Light therapy has been trialled for treating mood disorders with efficacy either alone16 or in conjunction with antidepressants shown.17 Such therapy can increase serotonin activity, enhance dopamine release, increase levels of noradrenalin and desensitise glutamate n-methyl-D-aspartate (NMDA) receptors.18 Light therapy effects are best, said Prof Benedetti, when it is administered in the morning, 8 hours after the melatonin peak the day before.19 Estimates of melatonin peak times can be ascertained using the Morningness-Eveningness Questionnaire.20 In people with SAD undergoing light therapy, the above-discussed increases in inflammatory factors, and changes in immune system cells, can be reversed.15

While full sleep or partial sleep deprivation in the first part of the night can drive depression, total sleep deprivation or deprivation in the second part of the night can have antidepressant effects.21 Sleep deprivation has also been shown to restore synaptic plasticity deficits22 and rebuild white matter microstructure connectivity.23 Combining light and sleep deprivation therapy, Prof Benedetti discussed a protocol whereby patients receiving lithium remain awake for three sets of 36 hour periods over a week, with light therapy in the morning on days where night-time sleep is allowed. This leads to an immediate drop in depression scores that continues throughout the week. In a study of this regimen, there was a 70% response rate and while 21% of these patients relapsed, overall remission was shown in 55% of patients.24


Links between insomnia and anxiety

Insomnia can be a stress-related disorder with contributing psychological and biological factors.25 It can both drive and be driven by emotional and cognitive arousal, leading to dysfunctional cognitions (such as rumination and worry), maladaptive habits (such as daytime napping and an irregular sleep schedule) and consequences of these factors, including fatigue, social discomfort, mood disturbances and performance impairments. These domains also interact with and trigger each other to exacerbate insomnia even more.26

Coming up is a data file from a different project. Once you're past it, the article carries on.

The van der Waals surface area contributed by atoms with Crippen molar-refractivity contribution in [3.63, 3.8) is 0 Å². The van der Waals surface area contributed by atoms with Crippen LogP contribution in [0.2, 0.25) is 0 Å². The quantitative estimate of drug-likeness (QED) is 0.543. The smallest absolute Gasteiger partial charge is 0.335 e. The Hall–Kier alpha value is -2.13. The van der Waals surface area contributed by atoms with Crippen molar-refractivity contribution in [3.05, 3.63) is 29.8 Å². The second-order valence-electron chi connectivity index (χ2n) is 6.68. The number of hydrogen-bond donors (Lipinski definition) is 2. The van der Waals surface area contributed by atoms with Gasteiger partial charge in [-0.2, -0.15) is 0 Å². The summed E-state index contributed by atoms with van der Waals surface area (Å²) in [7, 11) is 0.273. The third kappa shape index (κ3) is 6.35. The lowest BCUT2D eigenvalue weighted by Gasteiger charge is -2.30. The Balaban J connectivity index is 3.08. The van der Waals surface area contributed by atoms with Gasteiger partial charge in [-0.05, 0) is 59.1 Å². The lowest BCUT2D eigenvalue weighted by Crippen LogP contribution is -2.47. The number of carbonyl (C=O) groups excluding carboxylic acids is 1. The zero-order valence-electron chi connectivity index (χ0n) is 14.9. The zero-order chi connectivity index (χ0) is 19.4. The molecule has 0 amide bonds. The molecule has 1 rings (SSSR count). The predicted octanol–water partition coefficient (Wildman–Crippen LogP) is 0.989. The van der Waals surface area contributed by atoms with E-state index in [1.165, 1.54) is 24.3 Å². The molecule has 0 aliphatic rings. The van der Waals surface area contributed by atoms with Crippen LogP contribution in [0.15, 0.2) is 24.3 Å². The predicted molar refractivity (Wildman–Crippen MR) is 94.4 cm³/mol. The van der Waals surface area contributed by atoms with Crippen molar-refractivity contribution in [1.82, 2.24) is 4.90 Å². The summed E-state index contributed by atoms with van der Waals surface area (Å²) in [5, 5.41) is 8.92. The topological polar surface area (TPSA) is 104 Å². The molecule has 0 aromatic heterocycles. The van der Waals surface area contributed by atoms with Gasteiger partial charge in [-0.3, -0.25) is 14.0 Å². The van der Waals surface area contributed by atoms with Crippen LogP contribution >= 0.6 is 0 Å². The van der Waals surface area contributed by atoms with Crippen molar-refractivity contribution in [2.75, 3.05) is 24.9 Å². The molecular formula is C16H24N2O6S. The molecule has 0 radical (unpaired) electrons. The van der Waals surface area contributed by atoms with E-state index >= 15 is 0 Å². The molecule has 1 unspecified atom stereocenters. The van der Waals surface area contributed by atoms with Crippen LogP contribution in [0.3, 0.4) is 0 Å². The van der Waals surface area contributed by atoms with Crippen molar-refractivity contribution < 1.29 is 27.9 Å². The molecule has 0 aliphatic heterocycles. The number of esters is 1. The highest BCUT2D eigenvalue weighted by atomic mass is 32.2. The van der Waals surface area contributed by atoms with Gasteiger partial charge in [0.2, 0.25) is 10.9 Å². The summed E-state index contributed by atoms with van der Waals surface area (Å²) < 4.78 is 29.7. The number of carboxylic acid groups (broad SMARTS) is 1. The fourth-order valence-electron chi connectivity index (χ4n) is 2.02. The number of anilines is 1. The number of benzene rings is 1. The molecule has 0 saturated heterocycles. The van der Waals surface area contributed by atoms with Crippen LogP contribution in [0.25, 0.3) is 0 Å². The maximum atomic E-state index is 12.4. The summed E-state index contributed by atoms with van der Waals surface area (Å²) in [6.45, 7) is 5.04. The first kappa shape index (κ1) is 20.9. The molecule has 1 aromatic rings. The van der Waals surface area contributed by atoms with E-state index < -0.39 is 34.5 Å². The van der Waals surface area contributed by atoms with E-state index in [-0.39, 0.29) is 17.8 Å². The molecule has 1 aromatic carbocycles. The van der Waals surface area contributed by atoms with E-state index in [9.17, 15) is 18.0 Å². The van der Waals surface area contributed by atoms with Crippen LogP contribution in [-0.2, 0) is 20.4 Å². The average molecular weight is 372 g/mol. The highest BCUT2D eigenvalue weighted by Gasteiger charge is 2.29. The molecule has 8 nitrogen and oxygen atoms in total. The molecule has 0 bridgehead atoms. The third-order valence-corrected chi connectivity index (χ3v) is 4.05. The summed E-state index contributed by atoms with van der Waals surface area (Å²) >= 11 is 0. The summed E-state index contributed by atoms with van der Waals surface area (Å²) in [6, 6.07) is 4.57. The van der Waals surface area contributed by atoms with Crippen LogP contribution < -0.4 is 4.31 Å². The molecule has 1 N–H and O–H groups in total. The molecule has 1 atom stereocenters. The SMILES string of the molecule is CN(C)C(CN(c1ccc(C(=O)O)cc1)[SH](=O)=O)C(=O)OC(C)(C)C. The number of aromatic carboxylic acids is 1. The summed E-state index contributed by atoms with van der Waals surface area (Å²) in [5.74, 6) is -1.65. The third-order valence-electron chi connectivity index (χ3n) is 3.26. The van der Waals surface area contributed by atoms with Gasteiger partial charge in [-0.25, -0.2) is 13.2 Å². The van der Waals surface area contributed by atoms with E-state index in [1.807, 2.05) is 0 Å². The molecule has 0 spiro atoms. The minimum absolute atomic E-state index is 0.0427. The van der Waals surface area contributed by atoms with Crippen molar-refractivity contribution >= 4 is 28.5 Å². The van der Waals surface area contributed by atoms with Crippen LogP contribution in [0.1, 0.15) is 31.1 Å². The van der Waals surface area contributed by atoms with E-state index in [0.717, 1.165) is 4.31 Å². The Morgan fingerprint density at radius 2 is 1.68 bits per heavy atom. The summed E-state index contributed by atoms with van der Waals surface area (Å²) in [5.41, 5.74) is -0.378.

Insomnia is also associated with accumulation of waste products in the brain that are usually disposed of during sleep, increased neuroinflammation and a reduction in connectivity between the amygdala and medial prefrontal cortex (PFC), brain areas associated with stress and emotional regulation.27 There is also reduced activation of the PFC and head of caudate, accompanied by overactivation of the arousal system.28 Another finding in people with insomnia is problems with REM sleep similar to that seen in depression. Here, emotion processing is disrupted with corresponding continued amygdala activation.29

Hyperarousal in insomnia may interact with hyperarousal in anxiety disorders

In anxiety disorders, there is also hyperactivation of the brain’s stress system, involving the medial PFC, hippocampus and amygdala30 as well as inflammatory activation.31 As insomnia may have a role in anxiety disorders, it’s important, said Dr Palagini, to assess the potential clinical and neurobiological links between the two. One meta-analysis showed that insomnia conveys a 2−3 fold risk for development of an anxiety disorders.32 Insomnia is itself exacerbated by aspects of anxiety such as worry, perceived stress, negative thinking and rumination and may in turn fuel these factors.33 Clinically, insomnia may also drive hypervigilance and cognitive overstimulation, again leading to development and exacerbation of anxiety disorders.34 In a study carried out by Dr Palagini, she found a link between low resilience, emotional dysregulation and pre-sleep cognitive hyperarousal.5 There is also evidence that the neuroinflammation linked to insomnia may add to anxiety-related factors such as brain plasticity.34 These findings are not surprising as there is overlap in the brain of regions involved in both anxiety and insomnia, such as the PFC, anterior cingulate cortex and amygdala.35,36

Cognitive behaviour therapy can help improve insomnia and anxiety disorders

Orexin neurons, located in the lateral hypothalamus, are responsible for the ‘flip’ from wakefulness to sleepiness and ‘flop’ back. They normally receive excitatory inputs and project to ventral tegmental area dopaminergic neurons and locus coeruleus noradrenergic neurons. This can be increased during times of stress and anxiety. Thus, proposed Dr Palagini, there may be a role for orexin in insomnia.37

Our correspondent’s highlights from the symposium are meant as a fair representation of the scientific content presented. The views and opinions expressed on this page do not necessarily reflect those of Lundbeck.